From Mechanical to Emotional: Making Change Personal
Change can be extremely difficult for people, especially when an organization is reshaping its strategy, adjusting its business model or facing a time of urgent transition. It’s even more difficult when people view change as something inherently bad (for example, layoffs) or when business processes have been in place for a very long time – sometimes, decades. When confronted with change, one of the most important things leaders can do is “prioritize people over processes.”(1) By making change personal (right down to the individual employee-level), leaders can connect their strategic vision with a common agenda that transcends the organization – encouraging people to participate in the change.
How can leaders help people establish a personal mindset for change, and thereby drive the change? The Allow-Engage-Express™ model is a way to create an organizational culture that embraces change.
Allow: Receive and Understand
When in the midst of change, leaders should create an environment that allows the employees to receive and understand the message of change that needs to take place. For instance, earlier in my career, I was delivering a message of change to our IT organization. The organization needed to transform from a cost center to a value center in order to be successful. This meant the elimination of jobs to some, and a change in roles to others. I was delivering the message via a standard powerpoint presentation and it became apparent the message was particularly disruptive to people. So we ditched the powerpoint, and I met with individuals 1:1 over coffee instead. This turned the conversation from one that was mechanical in nature to one that was emotional and invoked their trust. People were able to talk about how the change would impact them personally and I was able to tell them what they needed to do to be successful and help the organization succeed. For the people that were being let go, we gave them advance notice, allowing them to find work either within or outside of the company.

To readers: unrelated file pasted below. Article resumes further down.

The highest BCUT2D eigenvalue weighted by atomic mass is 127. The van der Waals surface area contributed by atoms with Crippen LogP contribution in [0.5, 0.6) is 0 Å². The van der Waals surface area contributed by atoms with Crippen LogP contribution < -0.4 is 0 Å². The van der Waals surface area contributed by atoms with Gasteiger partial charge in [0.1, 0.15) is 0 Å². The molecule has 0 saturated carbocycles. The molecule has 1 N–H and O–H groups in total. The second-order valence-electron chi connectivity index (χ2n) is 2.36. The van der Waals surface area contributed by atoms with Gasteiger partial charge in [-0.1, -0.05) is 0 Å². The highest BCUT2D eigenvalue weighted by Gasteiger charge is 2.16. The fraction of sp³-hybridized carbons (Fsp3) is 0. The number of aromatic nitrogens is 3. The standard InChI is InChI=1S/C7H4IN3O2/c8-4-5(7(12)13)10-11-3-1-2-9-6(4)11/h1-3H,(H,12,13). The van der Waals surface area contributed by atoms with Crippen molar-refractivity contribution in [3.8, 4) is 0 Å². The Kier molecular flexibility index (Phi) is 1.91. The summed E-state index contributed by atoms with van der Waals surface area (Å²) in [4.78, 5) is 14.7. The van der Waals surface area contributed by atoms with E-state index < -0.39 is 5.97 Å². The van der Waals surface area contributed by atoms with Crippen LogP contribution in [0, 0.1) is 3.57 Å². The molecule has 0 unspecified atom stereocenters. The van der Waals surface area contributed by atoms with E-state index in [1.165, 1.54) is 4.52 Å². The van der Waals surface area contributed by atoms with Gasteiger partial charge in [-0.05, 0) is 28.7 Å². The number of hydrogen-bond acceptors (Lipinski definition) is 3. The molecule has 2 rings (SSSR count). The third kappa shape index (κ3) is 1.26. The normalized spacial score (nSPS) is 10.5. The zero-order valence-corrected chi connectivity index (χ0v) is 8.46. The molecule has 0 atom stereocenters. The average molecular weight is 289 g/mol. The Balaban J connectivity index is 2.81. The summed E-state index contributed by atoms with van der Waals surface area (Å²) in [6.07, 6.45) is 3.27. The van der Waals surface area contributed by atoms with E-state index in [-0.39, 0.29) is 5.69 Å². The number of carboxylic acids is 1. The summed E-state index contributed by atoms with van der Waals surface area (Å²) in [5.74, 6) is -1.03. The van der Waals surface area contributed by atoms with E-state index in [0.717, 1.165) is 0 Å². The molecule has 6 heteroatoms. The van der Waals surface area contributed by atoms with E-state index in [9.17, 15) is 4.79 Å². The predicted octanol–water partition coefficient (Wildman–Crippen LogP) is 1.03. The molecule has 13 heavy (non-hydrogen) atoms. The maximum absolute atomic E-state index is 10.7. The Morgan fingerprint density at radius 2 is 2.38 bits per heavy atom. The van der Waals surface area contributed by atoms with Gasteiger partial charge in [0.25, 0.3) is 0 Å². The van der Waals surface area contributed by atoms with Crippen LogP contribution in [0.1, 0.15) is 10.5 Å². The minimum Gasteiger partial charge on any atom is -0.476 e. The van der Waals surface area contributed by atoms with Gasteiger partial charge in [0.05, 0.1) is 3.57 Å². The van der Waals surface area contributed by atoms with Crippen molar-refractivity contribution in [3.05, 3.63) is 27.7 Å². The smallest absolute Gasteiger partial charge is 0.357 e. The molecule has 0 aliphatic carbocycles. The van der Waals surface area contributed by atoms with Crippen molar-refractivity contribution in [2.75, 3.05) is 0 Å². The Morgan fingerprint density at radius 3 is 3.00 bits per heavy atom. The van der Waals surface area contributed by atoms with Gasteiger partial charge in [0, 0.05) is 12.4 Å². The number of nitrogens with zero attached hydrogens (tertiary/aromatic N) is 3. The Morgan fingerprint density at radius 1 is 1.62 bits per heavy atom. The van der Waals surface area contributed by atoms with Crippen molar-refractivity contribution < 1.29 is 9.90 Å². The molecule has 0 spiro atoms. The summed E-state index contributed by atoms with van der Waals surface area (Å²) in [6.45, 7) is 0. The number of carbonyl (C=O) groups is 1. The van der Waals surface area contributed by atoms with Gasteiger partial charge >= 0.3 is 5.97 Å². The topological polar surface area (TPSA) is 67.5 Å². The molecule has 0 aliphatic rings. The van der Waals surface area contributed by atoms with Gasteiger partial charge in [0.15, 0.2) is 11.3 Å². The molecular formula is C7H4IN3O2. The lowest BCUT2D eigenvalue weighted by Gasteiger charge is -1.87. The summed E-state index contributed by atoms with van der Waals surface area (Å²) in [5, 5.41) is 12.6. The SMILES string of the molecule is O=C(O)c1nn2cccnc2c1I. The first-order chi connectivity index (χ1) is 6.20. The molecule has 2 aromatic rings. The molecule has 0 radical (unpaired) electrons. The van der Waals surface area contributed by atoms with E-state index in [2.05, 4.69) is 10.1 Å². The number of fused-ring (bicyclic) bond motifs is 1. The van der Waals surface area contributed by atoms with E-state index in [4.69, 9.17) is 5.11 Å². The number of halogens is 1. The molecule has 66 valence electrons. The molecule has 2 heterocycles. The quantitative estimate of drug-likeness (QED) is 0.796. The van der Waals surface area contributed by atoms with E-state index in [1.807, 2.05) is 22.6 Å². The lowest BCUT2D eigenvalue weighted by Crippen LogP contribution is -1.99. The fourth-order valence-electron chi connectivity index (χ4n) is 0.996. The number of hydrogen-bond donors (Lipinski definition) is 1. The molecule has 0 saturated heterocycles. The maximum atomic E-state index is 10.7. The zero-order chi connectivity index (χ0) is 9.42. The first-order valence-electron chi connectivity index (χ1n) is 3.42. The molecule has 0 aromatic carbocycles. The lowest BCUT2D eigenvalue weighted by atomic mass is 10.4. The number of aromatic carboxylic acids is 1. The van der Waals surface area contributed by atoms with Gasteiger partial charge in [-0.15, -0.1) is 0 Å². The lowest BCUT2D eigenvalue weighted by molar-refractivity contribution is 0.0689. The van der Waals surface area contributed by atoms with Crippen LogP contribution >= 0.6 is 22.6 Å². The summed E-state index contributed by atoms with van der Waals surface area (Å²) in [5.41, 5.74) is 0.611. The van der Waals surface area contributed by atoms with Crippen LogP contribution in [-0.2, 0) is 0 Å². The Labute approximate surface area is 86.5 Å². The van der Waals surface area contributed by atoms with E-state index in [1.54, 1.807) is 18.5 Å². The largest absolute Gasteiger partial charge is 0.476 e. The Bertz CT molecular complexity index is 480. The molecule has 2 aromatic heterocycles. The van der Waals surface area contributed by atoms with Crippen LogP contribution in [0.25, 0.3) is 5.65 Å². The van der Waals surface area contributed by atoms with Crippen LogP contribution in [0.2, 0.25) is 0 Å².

The essence of “allow” is that leaders develop trust by communicating honestly and clearly about the goals of the change and the important, specific role that each employee has in helping the business achieve those goals. You can’t build anything sustainable without trust.
Engage: Take Actions that Show Alignment and Visibility
Once the organization and employees have allowed the message of change to be received, it is important for leaders to encourage individuals to demonstrate they are part of the change. In the example referenced earlier regarding the transformation of the IT organization, many of the individuals aligned their work and career paths with the new direction of the business. Instead of continuing in their IT roles focused on maintenance and support, people moved to development roles that were focused on new, innovative technology. The commitment of taking on a new role was a way for them to visibly participate in the transformation of the IT organization.
Express: Show Learning and Give Feedback
Finally, it’s important to ask people to share their learnings and views. This expression can be verbal or written, or it can be done through the work product itself. I ask people to speak up at “town hall” meetings and share stories relating to how change has helped them personally or created a negative experience for them. Again, relating to the IT organization example, one tenured developer stood up and said that at first he thought the change was the worst thing that could have happened to him. But once he changed roles and engaged in the change, he said it was “the best thing that could have happened – I helped the organization reduce costs and I felt more valuable doing it because I was focused on innovation.” There were others that could not find a path forward which, ultimately, resulted in them leaving the business even though their skills were transferrable.
There is no app that helps drive change or does it for you. But, by helping personalize change for everyone, leaders can create a culture that is ready to enable positive change and transform businesses.
Joseph P. Morgan, Jr. is the founder and Chief Strategist at siY LLC, Be safe. Be inspired. Be YOU. He can be reached at firstname.lastname@example.org.
(1) “5 Powerful Ways To Confront Change In The Workplace,” Forbes.com, July 26, 2017.
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